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Public cynical about justice for ‘influential’ after Premchai case

Feb 18. 2018
File photo
File photo
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Although the investigation into construction tycoon Premchai Karnasuta’s alleged illegal hunting is ongoing, the public has little confidence that he will be punished if found guilty.

File photo:  Premchai Karnasuta

Nearly two-thirds, or 64.2 per cent, of people recently surveyed believe the case, in which Premchai and three others are accused of poaching and possessing wildlife at the Thung Yai Naresuan Wildlife Sanctuary in Kanchanaburi, will ultimately not see wrongdoers punished, because the suspects are from an “influential group”.

The survey was recently conducted by the Bangkok University Research Centre among 1,202 respondents nationwide, who were asked for their opinions on justice procedures in Thailand. 

The poll also found that 53.3 per cent of respondents thought the case against Red Bull heir Vorayuth “Boss” Yoovidhya – who is wanted over a 2012 hit-and-run incident that left a Bangkok traffic policeman dead – would not see Vorayuth punished.

File photo: Vorayuth “Boss” Yoovidhya

Fifty per cent of respondents also believed the case against Dhammakaya Temple ex-abbot and founder Phra Dhammachayo would also be unable to bring the controversial monk to justice.

File photo: Phra Dhammachayo

About 49 per cent believed no culprit would be punished over the suspicious death of teenage army cadet Pakapong Tanyakan at the Armed Forces Academies Preparatory School in Nakhon Nayok.

Asked which group of people would likely get away with a crime, 69.2 per cent of the respondents ranked “the group of influential figures”. Also named were politicians (63.6 per cent); “high society” wealthy people (61.5 per cent); civil servants, police and military people (45.2 per cent); and monks (21.1 per cent). 

Over a third of respondents (37.6 per cent) believed the justice system contained loopholes that allowed wrongdoers to evade justice. Another 28.6 per cent thought the practice of “double standards” or discrimination was in play, while 23.6 per cent said they thought available punishments were too lenient compared to the crimes. Just 5.7 per cent believed that legal procedures were carried out justly and transparently, while 4.5 per cent said scapegoats had been used to take the blame for crimes.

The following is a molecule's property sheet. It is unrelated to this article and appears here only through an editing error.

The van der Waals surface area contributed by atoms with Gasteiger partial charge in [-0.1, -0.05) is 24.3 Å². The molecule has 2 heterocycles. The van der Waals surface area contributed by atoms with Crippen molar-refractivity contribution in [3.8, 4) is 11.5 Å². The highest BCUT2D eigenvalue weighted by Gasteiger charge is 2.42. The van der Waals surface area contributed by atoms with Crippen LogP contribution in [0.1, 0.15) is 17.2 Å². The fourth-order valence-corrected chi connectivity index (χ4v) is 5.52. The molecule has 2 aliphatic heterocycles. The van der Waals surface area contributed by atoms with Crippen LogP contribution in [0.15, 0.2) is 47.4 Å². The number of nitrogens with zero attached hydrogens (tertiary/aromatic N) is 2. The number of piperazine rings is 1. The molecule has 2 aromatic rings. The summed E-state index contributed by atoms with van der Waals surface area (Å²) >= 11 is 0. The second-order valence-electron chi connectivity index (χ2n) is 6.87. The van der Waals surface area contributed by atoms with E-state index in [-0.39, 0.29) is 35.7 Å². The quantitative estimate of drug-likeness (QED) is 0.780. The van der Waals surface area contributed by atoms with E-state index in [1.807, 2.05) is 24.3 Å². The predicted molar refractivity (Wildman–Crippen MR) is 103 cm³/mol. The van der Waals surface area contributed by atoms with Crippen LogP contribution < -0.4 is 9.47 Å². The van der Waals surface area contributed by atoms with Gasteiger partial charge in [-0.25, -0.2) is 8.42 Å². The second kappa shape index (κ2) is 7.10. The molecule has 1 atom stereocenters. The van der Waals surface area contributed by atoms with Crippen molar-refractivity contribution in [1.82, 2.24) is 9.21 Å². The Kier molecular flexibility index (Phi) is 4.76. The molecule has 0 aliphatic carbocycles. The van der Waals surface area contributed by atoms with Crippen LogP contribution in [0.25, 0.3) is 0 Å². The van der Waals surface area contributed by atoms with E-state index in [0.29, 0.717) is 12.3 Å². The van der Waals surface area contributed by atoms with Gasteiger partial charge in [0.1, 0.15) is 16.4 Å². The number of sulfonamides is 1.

Asked if they felt confident in justice procedures, 71.7 per cent said their confidence was low while the rest said confidence remained high.

Meanwhile, Counter Corruption Division deputy commander Pol Colonel Wacharin Pusit said Thung Yai Naresuan Wildlife Sanctuary chief Wichian Shinwong and his subordinates would testify before police on February 22 as part of the investigation into Wichian’s complaint over Premchai’s alleged act of attempting to bribe a state official to evade arrest. Wacharin said officers would later summon Premchai to give information over the allegation.

As for four elephant tusks seized from Premchai’s Bangkok house earlier this month, police Natural Resources and Environmental Crime Division commander Pol Maj-General Panya Pinsook said they were still waiting for the result of a DNA test by the Department of National Parks, Wildlife and Plant Conservation.

The tests, due to be completed in three weeks, should be able to confirm whether the tusks were from domesticated elephants, which require a licence to own, or from wild elephants, which cannot be legally owned. Panya also said Premchai should bring documents to explain his ownership of the tusks to police without having to wait for the results to be finalised.

Premchai has denied poaching charges brought against him and three others, following their arrest on February 4 in the wildlife sanctuary’s western area. Rangers searched the camp and found guns and protected wildlife animal carcasses, including that of a black leopard, a Kalij pheasant and a barking deer. 

The suspects have since been granted bail.

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